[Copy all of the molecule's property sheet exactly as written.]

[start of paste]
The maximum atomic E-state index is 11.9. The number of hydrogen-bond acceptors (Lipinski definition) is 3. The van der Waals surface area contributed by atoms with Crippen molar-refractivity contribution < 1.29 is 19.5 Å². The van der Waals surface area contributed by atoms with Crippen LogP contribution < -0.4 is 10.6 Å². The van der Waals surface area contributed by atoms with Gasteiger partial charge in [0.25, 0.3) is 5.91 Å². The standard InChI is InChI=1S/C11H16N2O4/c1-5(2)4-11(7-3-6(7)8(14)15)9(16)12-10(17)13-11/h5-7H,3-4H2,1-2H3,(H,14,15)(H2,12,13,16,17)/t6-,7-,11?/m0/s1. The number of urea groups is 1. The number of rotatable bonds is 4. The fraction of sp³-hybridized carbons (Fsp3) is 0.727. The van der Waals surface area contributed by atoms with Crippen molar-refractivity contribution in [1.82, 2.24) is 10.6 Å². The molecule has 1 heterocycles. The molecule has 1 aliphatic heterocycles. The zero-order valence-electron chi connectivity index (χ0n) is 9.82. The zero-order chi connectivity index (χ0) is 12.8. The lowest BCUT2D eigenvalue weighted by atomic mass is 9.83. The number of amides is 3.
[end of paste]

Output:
The maximum atomic E-state index is 11.9. The number of hydrogen-bond acceptors (Lipinski definition) is 3. The van der Waals surface area contributed by atoms with Crippen molar-refractivity contribution < 1.29 is 19.5 Å². The van der Waals surface area contributed by atoms with Crippen LogP contribution < -0.4 is 10.6 Å². The van der Waals surface area contributed by atoms with Gasteiger partial charge in [0.25, 0.3) is 5.91 Å². The standard InChI is InChI=1S/C11H16N2O4/c1-5(2)4-11(7-3-6(7)8(14)15)9(16)12-10(17)13-11/h5-7H,3-4H2,1-2H3,(H,14,15)(H2,12,13,16,17)/t6-,7-,11?/m0/s1. The number of urea groups is 1. The number of rotatable bonds is 4. The fraction of sp³-hybridized carbons (Fsp3) is 0.727. The van der Waals surface area contributed by atoms with Crippen molar-refractivity contribution in [1.82, 2.24) is 10.6 Å². The molecule has 1 heterocycles. The molecule has 1 aliphatic heterocycles. The zero-order valence-electron chi connectivity index (χ0n) is 9.82. The zero-order chi connectivity index (χ0) is 12.8. The lowest BCUT2D eigenvalue weighted by atomic mass is 9.83. The number of amides is 3.